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~ Writing a Biography ~
A Blog About Writing Biography and Imagining a Life


From orderly tablets, serenity—my desk before I went on vacation.

      Since a number of people who attended the Compleat Biographer Conference in May requested it afterwards, in this post I'll cover the glamorous subject of filing—that is, physically organizing your research. Every project is different. Still, any good filing system will do three things for its owner, or comes as close as possible to doing them:

        • A good filing system lets you know exactly where to put your data at the end of your workday, whether the material you've collected is online or hard copy. This means that the places where you store any material, whether that's in online folders, a filing cabinet in the closet, or in three-ring binders on a shelf above your desk, should be as limited as possible, and as obvious as you can make them.

        • A good filing system lets you retrieve information quickly and (relatively) easily, without a lot of hunting around to find something. Again, keep it SLO: Simple, Limited, Obvious.

        • The right filing system for you will support your writing, as opposed to interfering with your concentration and focus. In writing a nonfiction narrative, writers usually have to shift frequently between the story-stream on the page and accumulated piles of research. This tends to disrupt focus. At the same time, it encourages one to get up and seek other sources of inspiration, such as sugar or caffeine.

      For the narrative writer who works from research, there's really no getting around this problem. But if you set up your filing system the right way, you can make the back-and-forth process fairly efficient and comparatively painless. I'll talk about my own system in a later post. Meanwhile, below are my personal rules for myself. Every one is the proud product of years of doing the opposite, and even now I don't always listen to my own advice (as the above photo of my desk, taken just before I went on vacation, demonstrates). But I do observe most of these rules, most of the time:

        1. File items where you're most likely to look for them. Perfecting your design may take a while, but don't give up! If you file items where you know you'll find them again, you'll be happy with your files and they'll be happy with you.

        2. Keep categories simple, and don't start making subcategories just because you can. You shouldn't need to look for an item in more than one electronic or hard-copy file or folder, and more than two is the kiss of death. So avoid creating additional folders in preference to cleaning out what you have (see #6). Cross-reference instead (see also #8, "Avoid duplicating"), indicating the main entry and its location at the beginning of an online entry or a printout. For hard-copy folders, indicate cross-referencing on the outsides of both folders.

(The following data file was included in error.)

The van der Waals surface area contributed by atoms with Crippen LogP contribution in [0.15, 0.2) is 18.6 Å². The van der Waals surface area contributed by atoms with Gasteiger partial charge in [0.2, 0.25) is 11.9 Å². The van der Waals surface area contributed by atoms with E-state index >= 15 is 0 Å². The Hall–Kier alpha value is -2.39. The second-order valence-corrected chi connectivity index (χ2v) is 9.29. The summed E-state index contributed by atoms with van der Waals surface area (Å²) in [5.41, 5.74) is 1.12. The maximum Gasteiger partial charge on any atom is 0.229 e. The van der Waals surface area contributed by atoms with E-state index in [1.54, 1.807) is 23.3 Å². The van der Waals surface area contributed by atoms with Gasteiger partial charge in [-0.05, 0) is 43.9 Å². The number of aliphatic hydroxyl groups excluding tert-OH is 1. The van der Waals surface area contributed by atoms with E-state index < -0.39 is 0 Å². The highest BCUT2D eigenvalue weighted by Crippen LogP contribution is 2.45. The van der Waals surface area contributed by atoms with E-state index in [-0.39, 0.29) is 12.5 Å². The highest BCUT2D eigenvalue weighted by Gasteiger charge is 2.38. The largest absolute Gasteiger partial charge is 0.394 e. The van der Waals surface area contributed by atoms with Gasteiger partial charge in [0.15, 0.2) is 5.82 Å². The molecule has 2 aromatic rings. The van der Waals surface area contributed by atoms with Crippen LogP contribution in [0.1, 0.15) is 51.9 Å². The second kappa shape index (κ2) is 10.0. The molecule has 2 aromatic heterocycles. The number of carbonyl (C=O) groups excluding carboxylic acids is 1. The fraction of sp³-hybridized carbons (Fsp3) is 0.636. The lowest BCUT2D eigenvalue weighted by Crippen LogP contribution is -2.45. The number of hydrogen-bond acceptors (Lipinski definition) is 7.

3. File regularly. Don't let research pile up (see photo of desk, above). Try to establish a daily or weekly routine. If it doesn't take, just keep on trying. It's like exercise: at first you do it because you can't stand yourself if you don't. Then you do it because it's rewarding. Then you do it because you can't remember when you didn't do it.

        4. Give online files titles with at least one unique keyword, preferably a unique keyword you won't forget. Three years from now, when you're searching for something that's lost in the subspace of your hard drive, you'll thank yourself.

        5. As far as possible, match the names of your hard-copy folders with the names of electronic files (or vice-versa, if your research is primarily in hard copy).

        6. Revisit your filing system as needed. Biography in particular is a complex, long-term project and most biographers have to tweak their system every couple of years—cleanse folders of outdated printed matter, change a category name to something more useful, etc. Huge time-saver: put the editorial symbol for "delete" followed by the date after which you can discard the item on all hard copy: day/month/year. That way you won't have to re-read it in order to know whether it's okay to throw it out or not.

        7. Date everything! Date printouts (date and time), hand-written drafts, notes scrawled on napkins at Starbucks. Write down the date you read books and articles—and, of course, when you accessed something online. When you create a file, put "Last Updated On:" in the top right corner of every electronic file so you know instantly when you last added to it. Put "Printout On:" in the upper left corner of the first page of every file and in the headers of subsequent pages, and insert the time and date from the "Insert" menu of your word processor, so you'll never be confused about which printout is the most recent.

        And more: date cross-references in files. Date conclusions and interpretations so you'll always know what your most recent thinking was. Date EVERYTHING. This habit will save you hours or even days of confusion and frustration when you need to figure out whether something is the most recent version of your thinking or your research findings.

        8. Avoid duplicating! Duplicate files are the primrose path to madness. If there's a file in a separate location that you need to access frequently, use a shortcut (Windows) or an alias (Mac). Shortcuts are also helpful as reminders when there are files in other locations that you'll need to consult when writing about that topic.

    Click here to see all my posts on organizing your research.
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